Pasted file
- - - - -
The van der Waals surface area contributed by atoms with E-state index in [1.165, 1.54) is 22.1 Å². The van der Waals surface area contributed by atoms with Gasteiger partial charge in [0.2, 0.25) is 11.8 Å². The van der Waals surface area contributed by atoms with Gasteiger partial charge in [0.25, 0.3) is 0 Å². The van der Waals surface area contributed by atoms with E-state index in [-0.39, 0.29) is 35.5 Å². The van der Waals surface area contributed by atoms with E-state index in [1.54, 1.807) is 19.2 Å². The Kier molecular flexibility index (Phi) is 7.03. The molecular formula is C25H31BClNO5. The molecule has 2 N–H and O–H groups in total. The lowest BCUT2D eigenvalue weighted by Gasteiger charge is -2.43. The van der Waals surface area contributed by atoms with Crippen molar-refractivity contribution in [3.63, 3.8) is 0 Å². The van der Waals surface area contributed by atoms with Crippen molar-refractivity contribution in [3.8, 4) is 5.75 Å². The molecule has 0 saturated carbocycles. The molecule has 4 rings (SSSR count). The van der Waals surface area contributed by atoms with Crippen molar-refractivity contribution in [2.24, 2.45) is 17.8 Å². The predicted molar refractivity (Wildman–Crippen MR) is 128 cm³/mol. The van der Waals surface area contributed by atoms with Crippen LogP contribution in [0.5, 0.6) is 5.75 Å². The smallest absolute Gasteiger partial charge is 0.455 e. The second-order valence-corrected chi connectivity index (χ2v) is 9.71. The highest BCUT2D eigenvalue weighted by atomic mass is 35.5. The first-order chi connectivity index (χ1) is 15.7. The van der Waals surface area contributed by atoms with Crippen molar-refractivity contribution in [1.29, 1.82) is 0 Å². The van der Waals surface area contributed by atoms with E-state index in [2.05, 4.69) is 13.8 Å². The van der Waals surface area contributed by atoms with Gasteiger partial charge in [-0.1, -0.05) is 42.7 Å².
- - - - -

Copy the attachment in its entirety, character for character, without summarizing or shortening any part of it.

The van der Waals surface area contributed by atoms with E-state index in [1.165, 1.54) is 22.1 Å². The van der Waals surface area contributed by atoms with Gasteiger partial charge in [0.2, 0.25) is 11.8 Å². The van der Waals surface area contributed by atoms with Gasteiger partial charge in [0.25, 0.3) is 0 Å². The van der Waals surface area contributed by atoms with E-state index in [-0.39, 0.29) is 35.5 Å². The van der Waals surface area contributed by atoms with E-state index in [1.54, 1.807) is 19.2 Å². The Kier molecular flexibility index (Phi) is 7.03. The molecular formula is C25H31BClNO5. The molecule has 2 N–H and O–H groups in total. The lowest BCUT2D eigenvalue weighted by Gasteiger charge is -2.43. The van der Waals surface area contributed by atoms with Crippen molar-refractivity contribution in [3.63, 3.8) is 0 Å². The van der Waals surface area contributed by atoms with Crippen molar-refractivity contribution in [3.8, 4) is 5.75 Å². The molecule has 0 saturated carbocycles. The molecule has 4 rings (SSSR count). The van der Waals surface area contributed by atoms with Crippen molar-refractivity contribution in [2.24, 2.45) is 17.8 Å². The predicted molar refractivity (Wildman–Crippen MR) is 128 cm³/mol. The van der Waals surface area contributed by atoms with Crippen LogP contribution in [0.5, 0.6) is 5.75 Å². The smallest absolute Gasteiger partial charge is 0.455 e. The second-order valence-corrected chi connectivity index (χ2v) is 9.71. The highest BCUT2D eigenvalue weighted by atomic mass is 35.5. The first-order chi connectivity index (χ1) is 15.7. The van der Waals surface area contributed by atoms with Crippen molar-refractivity contribution in [1.29, 1.82) is 0 Å². The van der Waals surface area contributed by atoms with E-state index in [2.05, 4.69) is 13.8 Å². The van der Waals surface area contributed by atoms with Gasteiger partial charge in [-0.1, -0.05) is 42.7 Å².